Hiking alone also means that you can dial in all your gear to your needs alone. Think what you need or want. It might mean leaving something behind when you can deal without it. Or, quite the opposite - grab something that might not be an essential item, but it makes your experience better or more comfortable. You carry it - you decide. Sometimes it’s good to have a few “luxury” items. For me, it’s my pillow, kindle, an extra pair of panties or shirt, my big camera, a deodorant - all could be left behind, but without them my hiking experience wouldn’t be as fun or pleasant. Pick and choose your gear carefully - you have to carry it and you have to live with just it for a while.
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Below each section, I share what my pieces of clothes or gear that I had with me on my most recent hiking trip to Portugal were. I also give you a few examples of similar gear or clothing items - all of high quality and receiving great reviews.
Packing List for Spring Hiking & Camping Solo in Southern Europe: Base Layer
First of all, let’s talk about fabrics. Don’t even think about wearing cotton!
Wet cotton (and it will get wet from sweating or possible rain) is not only unpleasant cold moist compress against your skin, in Icelandic conditions it can actually be dangerous and bring hypothermia.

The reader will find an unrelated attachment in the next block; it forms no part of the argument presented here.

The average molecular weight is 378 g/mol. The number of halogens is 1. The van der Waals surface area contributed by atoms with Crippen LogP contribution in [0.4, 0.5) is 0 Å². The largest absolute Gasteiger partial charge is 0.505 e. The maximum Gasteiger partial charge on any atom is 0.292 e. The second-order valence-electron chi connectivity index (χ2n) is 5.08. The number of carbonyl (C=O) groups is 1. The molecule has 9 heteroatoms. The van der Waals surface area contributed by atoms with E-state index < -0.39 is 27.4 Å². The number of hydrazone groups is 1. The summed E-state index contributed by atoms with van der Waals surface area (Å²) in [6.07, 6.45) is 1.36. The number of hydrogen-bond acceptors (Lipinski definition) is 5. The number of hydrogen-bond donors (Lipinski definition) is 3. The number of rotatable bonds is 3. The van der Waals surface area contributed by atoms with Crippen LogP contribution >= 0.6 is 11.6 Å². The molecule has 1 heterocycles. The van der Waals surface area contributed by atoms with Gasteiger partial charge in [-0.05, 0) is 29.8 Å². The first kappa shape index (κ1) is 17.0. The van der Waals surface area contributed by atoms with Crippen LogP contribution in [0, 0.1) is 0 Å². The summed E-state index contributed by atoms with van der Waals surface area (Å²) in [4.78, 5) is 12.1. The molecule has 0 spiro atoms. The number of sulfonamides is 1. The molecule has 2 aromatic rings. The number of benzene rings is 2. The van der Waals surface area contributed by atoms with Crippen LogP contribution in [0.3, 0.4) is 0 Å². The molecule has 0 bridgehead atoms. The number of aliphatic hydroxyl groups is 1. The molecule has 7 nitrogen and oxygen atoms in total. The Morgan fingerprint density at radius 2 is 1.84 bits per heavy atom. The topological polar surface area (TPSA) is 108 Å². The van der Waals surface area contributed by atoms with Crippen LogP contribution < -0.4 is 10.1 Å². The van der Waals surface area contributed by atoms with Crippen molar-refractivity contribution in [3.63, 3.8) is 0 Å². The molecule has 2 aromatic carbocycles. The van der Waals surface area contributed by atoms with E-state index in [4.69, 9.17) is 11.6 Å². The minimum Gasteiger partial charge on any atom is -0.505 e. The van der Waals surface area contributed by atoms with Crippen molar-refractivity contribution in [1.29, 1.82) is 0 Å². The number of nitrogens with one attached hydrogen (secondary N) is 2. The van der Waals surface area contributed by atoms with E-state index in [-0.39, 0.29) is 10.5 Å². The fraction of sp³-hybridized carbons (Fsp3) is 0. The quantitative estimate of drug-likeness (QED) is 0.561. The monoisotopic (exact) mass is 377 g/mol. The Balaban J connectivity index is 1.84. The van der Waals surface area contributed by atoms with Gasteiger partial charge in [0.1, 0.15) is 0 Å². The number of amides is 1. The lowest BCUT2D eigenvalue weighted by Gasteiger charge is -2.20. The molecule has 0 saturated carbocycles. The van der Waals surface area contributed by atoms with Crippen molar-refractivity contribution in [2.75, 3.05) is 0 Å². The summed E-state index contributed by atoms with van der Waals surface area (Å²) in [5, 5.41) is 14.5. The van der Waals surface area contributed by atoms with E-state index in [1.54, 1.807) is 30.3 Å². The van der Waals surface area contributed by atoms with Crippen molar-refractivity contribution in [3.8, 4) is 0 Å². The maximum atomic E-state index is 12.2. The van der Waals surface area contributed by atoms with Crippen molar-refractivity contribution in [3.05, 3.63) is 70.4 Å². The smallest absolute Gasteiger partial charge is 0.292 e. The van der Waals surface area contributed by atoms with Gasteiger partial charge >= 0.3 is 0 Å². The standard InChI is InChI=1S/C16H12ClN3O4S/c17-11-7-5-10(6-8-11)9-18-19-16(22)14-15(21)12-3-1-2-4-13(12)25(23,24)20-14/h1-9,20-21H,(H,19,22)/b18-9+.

Wear merino wool - the safest, as wool keeps on you even, when wet. It also doesn’t get stinky for quite a while, which is highly essential when you have no access to a washing machine (or warm water). Alternatively, wear a high-quality synthetic base layer made for sports activities.
Recently, I started to wear synthetics more and more, as I just like the silky touch on my skin.
Underwear - depends on the length of your stay, at least 3 pairs.
Depending on your destination and your style of hiking (wild camping only, staying at hotels, etc.) you might need 3 -4 pieces of panties. Grab merino or synthetic athletic, comfortable panties, so you can forget you even have them on.